Titleist - more on anti-selection:
What’s the average penis size?
by Dr. Petra Boynton
<section on average erect size from various size studies>
Before you reach for the tape measure, it’s worth knowing that most sex researchers and therapists don’t trust these figures.
The reason? They’re based on measurements from laboratory studies where men knew they were participating in research to see how their knobs measured up.
This means guys who were worried about size were less likely to participate, whilst guys who thought they had big schlongs were more than happy to waggle them under researchers noses.
So most researchers, therapists and doctors suspect the ‘average’ penis size figures obtained in research (and widely quoted) are at least an inch larger than they should be. This is because
research on penis size is skewed in favour of men who are happy to be measured.
That’s partly why you sometimes see a range of penis sizes given (as I did at the start of this answer) rather than the mean size, which is unreliable. If you really want a mean measurement then probably 5 inches when erect is more likely than 6 or 7 inches.
Further in the article:
The reason sex therapists or medics are unwilling to discuss penis size is because men are still often not satisfied to hear their penis falls within an average size range - they want to be bigger than average.
Even if you tell guys they’re okay, often their body image worries means they’re still anxious. A recent US study showed that men seeking penis enlargement consistently overestimate the average penis size of other men and drastically underestimate their own size.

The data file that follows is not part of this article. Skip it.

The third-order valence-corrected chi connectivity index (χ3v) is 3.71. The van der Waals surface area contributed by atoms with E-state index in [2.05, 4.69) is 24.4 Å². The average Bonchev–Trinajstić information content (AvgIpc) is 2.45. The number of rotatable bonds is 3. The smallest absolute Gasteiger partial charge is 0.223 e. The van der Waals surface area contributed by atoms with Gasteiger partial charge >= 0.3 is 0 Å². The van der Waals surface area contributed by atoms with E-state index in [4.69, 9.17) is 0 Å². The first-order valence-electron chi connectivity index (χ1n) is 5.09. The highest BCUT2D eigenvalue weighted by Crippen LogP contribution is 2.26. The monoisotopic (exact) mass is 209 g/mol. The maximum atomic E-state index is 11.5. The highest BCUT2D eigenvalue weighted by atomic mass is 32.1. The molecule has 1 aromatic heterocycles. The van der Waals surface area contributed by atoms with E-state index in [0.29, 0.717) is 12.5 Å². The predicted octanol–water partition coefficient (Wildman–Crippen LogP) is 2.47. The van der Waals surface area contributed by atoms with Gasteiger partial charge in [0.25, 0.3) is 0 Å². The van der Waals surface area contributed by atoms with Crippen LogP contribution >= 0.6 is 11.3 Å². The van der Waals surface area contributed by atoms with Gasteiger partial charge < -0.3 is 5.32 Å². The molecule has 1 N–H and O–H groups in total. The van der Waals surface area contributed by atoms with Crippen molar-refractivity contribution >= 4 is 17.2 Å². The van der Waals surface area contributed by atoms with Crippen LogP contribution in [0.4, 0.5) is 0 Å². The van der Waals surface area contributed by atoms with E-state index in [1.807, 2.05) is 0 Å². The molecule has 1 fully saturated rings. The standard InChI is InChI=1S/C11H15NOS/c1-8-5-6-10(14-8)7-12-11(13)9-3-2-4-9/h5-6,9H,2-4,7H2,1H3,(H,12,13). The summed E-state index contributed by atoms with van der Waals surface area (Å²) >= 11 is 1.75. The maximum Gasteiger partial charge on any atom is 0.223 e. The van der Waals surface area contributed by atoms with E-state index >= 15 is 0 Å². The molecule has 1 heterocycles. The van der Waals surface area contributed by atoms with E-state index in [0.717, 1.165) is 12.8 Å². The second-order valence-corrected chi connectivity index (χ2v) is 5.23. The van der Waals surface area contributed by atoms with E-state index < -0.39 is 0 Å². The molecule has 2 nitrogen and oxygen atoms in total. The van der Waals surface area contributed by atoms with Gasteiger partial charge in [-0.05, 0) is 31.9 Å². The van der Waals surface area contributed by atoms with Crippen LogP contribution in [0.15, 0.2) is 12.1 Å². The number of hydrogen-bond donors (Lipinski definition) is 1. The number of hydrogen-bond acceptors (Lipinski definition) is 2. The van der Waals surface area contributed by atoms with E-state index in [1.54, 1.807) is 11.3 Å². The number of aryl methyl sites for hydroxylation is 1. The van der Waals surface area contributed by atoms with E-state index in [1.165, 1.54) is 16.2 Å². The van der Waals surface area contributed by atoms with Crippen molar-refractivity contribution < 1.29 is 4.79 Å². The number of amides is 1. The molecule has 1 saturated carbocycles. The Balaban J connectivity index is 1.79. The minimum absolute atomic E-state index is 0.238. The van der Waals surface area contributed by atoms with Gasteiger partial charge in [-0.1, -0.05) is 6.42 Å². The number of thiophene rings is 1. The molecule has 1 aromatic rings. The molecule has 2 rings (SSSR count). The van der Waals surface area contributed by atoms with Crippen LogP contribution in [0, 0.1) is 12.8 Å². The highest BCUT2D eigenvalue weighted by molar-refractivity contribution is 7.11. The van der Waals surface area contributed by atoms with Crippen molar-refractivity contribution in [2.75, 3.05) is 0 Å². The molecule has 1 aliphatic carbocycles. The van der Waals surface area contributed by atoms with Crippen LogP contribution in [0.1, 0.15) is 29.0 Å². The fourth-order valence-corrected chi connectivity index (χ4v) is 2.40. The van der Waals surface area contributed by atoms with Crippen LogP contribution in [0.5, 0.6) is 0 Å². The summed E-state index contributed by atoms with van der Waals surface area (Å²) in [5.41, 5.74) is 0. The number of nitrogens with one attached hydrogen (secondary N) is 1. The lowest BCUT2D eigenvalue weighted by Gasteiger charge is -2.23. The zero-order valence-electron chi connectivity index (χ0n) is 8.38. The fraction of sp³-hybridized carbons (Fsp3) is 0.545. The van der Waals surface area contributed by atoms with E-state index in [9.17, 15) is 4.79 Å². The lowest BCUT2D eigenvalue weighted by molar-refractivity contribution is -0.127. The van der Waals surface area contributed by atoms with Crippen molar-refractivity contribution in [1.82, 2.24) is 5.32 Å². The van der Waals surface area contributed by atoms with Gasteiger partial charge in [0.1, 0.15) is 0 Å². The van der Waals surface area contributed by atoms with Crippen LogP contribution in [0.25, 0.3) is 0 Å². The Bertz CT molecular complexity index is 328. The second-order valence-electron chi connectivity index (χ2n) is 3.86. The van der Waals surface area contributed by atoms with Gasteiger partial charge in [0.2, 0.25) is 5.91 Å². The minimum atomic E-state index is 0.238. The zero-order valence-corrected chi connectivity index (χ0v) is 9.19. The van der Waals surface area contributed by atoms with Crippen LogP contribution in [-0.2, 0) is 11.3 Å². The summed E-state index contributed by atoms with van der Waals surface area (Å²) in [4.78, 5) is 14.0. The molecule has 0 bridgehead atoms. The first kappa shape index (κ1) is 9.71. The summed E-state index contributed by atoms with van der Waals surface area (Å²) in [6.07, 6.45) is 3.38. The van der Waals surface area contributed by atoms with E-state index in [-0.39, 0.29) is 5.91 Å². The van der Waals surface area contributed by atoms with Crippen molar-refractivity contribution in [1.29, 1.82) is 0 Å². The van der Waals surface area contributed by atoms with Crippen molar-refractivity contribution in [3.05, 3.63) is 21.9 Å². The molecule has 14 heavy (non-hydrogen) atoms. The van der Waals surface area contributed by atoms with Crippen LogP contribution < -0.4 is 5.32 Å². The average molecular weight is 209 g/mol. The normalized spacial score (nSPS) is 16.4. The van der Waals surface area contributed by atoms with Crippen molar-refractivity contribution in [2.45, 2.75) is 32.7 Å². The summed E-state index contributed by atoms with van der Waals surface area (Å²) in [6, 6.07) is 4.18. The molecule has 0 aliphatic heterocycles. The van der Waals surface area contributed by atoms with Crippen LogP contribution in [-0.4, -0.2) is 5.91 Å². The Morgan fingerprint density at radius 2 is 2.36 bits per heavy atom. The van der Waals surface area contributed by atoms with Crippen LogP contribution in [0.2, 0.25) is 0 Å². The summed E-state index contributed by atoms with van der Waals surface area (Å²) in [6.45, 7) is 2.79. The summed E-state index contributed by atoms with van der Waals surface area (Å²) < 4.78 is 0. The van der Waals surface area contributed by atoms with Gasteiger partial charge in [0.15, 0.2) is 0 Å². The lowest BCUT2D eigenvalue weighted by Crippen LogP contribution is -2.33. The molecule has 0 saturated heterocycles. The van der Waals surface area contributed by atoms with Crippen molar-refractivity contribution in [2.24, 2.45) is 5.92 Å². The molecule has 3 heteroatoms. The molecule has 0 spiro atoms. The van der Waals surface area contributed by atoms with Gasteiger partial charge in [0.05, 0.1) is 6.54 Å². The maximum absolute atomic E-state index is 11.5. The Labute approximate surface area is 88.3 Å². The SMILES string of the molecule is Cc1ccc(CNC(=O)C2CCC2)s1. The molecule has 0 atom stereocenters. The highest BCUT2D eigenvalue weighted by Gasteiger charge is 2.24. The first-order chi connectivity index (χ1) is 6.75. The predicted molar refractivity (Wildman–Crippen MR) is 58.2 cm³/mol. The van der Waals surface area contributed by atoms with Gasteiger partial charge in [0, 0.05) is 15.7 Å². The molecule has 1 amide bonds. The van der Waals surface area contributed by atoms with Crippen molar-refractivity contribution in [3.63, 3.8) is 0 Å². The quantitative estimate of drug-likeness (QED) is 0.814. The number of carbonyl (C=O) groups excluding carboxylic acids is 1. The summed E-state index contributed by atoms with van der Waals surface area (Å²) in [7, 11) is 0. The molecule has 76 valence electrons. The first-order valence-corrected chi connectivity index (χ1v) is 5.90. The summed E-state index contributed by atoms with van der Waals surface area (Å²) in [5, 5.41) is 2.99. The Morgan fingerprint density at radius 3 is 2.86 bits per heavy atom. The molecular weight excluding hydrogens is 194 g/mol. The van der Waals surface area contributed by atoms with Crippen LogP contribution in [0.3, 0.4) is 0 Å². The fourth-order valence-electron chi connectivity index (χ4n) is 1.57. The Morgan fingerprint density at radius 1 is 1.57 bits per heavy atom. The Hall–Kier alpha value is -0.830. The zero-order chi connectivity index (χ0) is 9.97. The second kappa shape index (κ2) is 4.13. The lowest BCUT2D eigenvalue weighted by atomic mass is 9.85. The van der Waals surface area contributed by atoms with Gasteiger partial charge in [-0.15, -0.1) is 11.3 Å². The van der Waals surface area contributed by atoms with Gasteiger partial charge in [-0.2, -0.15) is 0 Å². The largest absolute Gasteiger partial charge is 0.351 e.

Men get penis hang ups since they usually only see other penises in the changing rooms or toilets - where they view their dick downwards and everyone else’s front or side on making other guys seem bigger. Or they compare themselves with porn stars, where the actors are specifically chosen for their size - and filmed from flattering angles.
That’s not to say that size worries don’t do a lot of damage to many men. Worrying about your penis can lead to relationship problems, avoiding sex or relationships, erectile dysfunction (not being able to get it up) or premature ejaculation (when you come too soon).
If you’re worried about your body or sexual performance, you can get advice from the Sexual Dysfunction Association.
If your worries are severe, your GP can refer you to a psychosexual therapist who can unpack where your problems come from and reassure you you’re okay (there is a waiting list for this service).
Alternatively, you can self-refer to a sex therapist although you’ll have to pay for this therapy. Have a look at the British Association of Sex and Relationship Therapy website.
It’s common for men to have an occasional worry about their penis size - after seeing a bigger guy at the gym, following a negative comment from an ex-partner, or perhaps after reading somewhere you should have a bigger dick. Some gay men also report being under pressure to be big.
Research indicates it’s more common for younger or sexually inexperienced men to have size worries and, with time, these worries reduce. However, for some men it continues to be a problem throughout life.
Guys should start challenging a society that makes them feel they’re only a sexually attractive and functioning person if they have a slightly longer knob.
NOTE - this is a UK source so the medical groups referred to are in the UK